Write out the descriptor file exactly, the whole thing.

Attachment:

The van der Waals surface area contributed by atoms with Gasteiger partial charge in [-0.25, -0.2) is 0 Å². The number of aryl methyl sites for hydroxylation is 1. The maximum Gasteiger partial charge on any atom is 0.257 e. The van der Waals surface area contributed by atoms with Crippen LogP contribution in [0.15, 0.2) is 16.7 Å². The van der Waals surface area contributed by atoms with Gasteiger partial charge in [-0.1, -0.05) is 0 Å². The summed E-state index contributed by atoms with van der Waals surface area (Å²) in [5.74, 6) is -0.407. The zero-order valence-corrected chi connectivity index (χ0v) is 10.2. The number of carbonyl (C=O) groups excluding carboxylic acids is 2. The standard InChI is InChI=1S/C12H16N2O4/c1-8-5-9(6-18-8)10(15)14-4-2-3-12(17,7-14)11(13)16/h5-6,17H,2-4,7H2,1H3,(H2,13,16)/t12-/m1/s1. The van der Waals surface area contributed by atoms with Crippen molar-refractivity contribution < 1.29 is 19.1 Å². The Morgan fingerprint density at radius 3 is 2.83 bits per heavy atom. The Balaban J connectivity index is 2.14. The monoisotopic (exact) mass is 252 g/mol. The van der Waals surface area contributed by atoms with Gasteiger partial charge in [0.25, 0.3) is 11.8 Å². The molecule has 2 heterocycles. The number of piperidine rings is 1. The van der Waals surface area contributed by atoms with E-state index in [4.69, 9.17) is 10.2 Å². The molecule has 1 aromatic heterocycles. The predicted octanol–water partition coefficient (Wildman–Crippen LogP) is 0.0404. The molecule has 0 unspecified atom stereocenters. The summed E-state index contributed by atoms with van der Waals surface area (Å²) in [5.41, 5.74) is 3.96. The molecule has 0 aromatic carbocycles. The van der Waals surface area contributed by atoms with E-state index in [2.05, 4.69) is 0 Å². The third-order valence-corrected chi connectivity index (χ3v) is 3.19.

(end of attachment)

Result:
The van der Waals surface area contributed by atoms with Gasteiger partial charge in [-0.25, -0.2) is 0 Å². The number of aryl methyl sites for hydroxylation is 1. The maximum Gasteiger partial charge on any atom is 0.257 e. The van der Waals surface area contributed by atoms with Crippen LogP contribution in [0.15, 0.2) is 16.7 Å². The van der Waals surface area contributed by atoms with Gasteiger partial charge in [-0.1, -0.05) is 0 Å². The summed E-state index contributed by atoms with van der Waals surface area (Å²) in [5.74, 6) is -0.407. The zero-order valence-corrected chi connectivity index (χ0v) is 10.2. The number of carbonyl (C=O) groups excluding carboxylic acids is 2. The standard InChI is InChI=1S/C12H16N2O4/c1-8-5-9(6-18-8)10(15)14-4-2-3-12(17,7-14)11(13)16/h5-6,17H,2-4,7H2,1H3,(H2,13,16)/t12-/m1/s1. The van der Waals surface area contributed by atoms with Crippen molar-refractivity contribution < 1.29 is 19.1 Å². The Morgan fingerprint density at radius 3 is 2.83 bits per heavy atom. The Balaban J connectivity index is 2.14. The monoisotopic (exact) mass is 252 g/mol. The van der Waals surface area contributed by atoms with Gasteiger partial charge in [0.25, 0.3) is 11.8 Å². The molecule has 2 heterocycles. The number of piperidine rings is 1. The van der Waals surface area contributed by atoms with E-state index in [4.69, 9.17) is 10.2 Å². The molecule has 1 aromatic heterocycles. The predicted octanol–water partition coefficient (Wildman–Crippen LogP) is 0.0404. The molecule has 0 unspecified atom stereocenters. The summed E-state index contributed by atoms with van der Waals surface area (Å²) in [5.41, 5.74) is 3.96. The molecule has 0 aromatic carbocycles. The van der Waals surface area contributed by atoms with E-state index in [2.05, 4.69) is 0 Å². The third-order valence-corrected chi connectivity index (χ3v) is 3.19.